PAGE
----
Incidentally, I didn't advocate sanctions against Fiji. But I do think there's a sound case for applying sanctions in certain instances - for example, against white South Africa in the 1980s, where international pressure was undoubtedly effective in ending white minority rule. Should we have kept our noses out of their business too? (There's your cue, Rivonia Boy.)


Brendan said...

Karl

Thank you for responding to my questions.

You say:

“but I also think the evidence is overwhelming and incontrovertible that wherever you go in the world, the freest and most prosperous countries are democracies.”

Well, yes of course, that is absolutely true. But democracy is the fruit of a thousand years of a people influenced by Christianity, the enlightenment, and Roman and Greek thought and culture.

Experience tells us that you cannot simply impose elections on any people and expect the same results as seen today in Britain, Europe, the USA, Australia and New Zealand.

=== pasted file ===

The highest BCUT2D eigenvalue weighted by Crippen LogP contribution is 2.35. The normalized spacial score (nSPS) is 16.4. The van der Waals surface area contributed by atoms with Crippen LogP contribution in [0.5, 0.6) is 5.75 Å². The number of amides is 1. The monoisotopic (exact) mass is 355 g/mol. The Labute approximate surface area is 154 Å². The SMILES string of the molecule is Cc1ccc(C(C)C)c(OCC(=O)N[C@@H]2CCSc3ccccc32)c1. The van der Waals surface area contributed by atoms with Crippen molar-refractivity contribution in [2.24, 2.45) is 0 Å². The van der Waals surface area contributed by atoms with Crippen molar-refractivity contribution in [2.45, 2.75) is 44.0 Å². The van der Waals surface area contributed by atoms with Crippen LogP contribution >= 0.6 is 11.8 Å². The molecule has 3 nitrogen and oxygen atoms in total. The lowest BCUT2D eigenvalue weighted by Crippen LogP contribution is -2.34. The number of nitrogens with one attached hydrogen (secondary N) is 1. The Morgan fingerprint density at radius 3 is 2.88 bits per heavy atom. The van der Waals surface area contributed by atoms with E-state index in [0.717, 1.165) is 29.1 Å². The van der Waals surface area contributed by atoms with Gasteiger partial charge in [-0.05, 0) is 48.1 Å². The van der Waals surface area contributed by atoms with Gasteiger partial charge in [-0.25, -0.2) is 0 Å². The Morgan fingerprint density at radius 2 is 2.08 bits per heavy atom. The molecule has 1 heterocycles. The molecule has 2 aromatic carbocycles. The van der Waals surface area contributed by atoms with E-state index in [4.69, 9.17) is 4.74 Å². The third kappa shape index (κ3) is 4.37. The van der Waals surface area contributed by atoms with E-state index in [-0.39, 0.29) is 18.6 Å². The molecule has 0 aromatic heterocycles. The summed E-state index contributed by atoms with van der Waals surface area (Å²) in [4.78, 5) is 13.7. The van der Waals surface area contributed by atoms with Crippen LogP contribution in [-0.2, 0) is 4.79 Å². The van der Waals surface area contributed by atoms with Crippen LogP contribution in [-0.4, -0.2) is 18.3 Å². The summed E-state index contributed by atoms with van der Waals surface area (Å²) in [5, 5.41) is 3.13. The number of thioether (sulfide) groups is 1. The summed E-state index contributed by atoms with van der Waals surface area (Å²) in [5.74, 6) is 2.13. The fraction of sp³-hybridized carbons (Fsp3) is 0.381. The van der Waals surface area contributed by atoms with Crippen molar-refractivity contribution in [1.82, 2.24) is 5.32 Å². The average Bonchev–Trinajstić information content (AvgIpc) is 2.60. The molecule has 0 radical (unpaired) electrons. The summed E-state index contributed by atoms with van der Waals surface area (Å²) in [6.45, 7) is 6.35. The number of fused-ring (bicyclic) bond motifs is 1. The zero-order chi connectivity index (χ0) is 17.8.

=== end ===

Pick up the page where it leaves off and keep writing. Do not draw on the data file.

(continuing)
For example, how did democracy work out recently for Egypt? How did it work out for Iraq?

Not all cultures are ready for democratic rule.

“It strikes me as almost a reverse form of cultural conceit that anyone can complacently sit back in New Zealand, where we enjoy rights and freedoms undreamed of by most of the world's population, and tell ourselves that it doesn't matter if other countries in the Pacific don't share those benefits because that would be imposing our ways on them.”

I don’t suggest that it doesn’t matter, but what action do you recommend? – More sanctions or perhaps we send in a frigate, assuming we still have one? I ask again, do we have the right to mandate by economic or military force a form of governance on a sovereign nation state we think is best for them?